Eliot, John, 1604–90, English missionary in colonial Massachusetts, called the Apostle to the Indians. Educated at Cambridge, he was influenced by Thomas Hooker, became a staunch Puritan, and emigrated from England. Arriving in Boston in 1631, he became pastor at the church in Roxbury in 1632 and held that position the rest of his life. He studied the Native American language spoken around Roxbury and was soon preaching in it. His determination to Christianize the Native Americans led him to establish villages for the converts—the "praying Indians"—with simple civic and religious organization. He won the aid of the colonial authorities and achieved the founding in England of the Society for the Propagation of the Gospel in New England under the auspices of Parliament. Funds and workers came to him, and he and his helpers founded some 14 communities on lands granted for the purpose. The most prominent and successful was at Natick. King Philip's War (1675–76) caught the "praying Indians" between the hostile tribes and the native-hating whites and all but wiped them out. White settlements took over most of the villages. The pamphlets by Eliot and, even more, his translation of the Bible into an Algonquian language usually called Natick (1661–63; the first Bible printed in North America) and his Indian Primer (1669) are prime sources of later knowledge of the peoples of Massachusetts. Eliot also helped to write the Bay Psalm Book.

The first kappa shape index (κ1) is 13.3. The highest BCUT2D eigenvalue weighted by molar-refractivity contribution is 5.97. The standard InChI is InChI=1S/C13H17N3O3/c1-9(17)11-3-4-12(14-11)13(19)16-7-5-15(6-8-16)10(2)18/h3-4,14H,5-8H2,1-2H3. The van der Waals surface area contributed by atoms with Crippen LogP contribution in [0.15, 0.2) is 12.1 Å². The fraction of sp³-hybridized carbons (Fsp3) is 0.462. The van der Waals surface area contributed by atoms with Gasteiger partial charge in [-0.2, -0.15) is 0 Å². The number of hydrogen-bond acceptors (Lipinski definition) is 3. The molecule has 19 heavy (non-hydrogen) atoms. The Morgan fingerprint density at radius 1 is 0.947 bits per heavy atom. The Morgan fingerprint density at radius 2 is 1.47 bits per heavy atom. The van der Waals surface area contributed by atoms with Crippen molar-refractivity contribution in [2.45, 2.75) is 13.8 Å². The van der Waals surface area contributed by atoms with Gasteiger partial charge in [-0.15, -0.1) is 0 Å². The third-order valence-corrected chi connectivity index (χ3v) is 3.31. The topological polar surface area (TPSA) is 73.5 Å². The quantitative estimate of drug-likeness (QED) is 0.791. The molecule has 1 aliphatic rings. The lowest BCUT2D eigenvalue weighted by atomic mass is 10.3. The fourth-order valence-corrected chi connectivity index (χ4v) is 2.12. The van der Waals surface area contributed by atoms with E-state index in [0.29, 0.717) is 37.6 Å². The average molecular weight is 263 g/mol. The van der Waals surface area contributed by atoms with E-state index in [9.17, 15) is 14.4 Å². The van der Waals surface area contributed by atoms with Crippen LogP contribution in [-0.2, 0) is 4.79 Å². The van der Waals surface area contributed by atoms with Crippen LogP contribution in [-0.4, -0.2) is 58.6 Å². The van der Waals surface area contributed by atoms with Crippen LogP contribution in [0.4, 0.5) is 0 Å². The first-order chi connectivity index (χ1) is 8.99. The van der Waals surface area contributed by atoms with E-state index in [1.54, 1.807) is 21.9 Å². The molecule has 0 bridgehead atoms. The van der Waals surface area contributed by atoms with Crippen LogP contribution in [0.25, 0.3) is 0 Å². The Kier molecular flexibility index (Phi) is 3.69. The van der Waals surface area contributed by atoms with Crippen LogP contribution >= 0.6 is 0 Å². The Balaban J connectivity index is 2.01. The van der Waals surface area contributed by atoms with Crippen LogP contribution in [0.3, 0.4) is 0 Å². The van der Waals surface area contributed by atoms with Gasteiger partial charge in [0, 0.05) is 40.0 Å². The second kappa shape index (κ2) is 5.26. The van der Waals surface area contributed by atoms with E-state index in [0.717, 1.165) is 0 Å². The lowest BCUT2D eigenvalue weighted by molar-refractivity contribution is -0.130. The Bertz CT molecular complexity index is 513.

See biographies by C. Francis (1849), repr. 1969), C. Beals (1957), and O. E. Winslow (1968).
The Columbia Electronic Encyclopedia, 6th ed. Copyright © 2012, Columbia University Press. All rights reserved.
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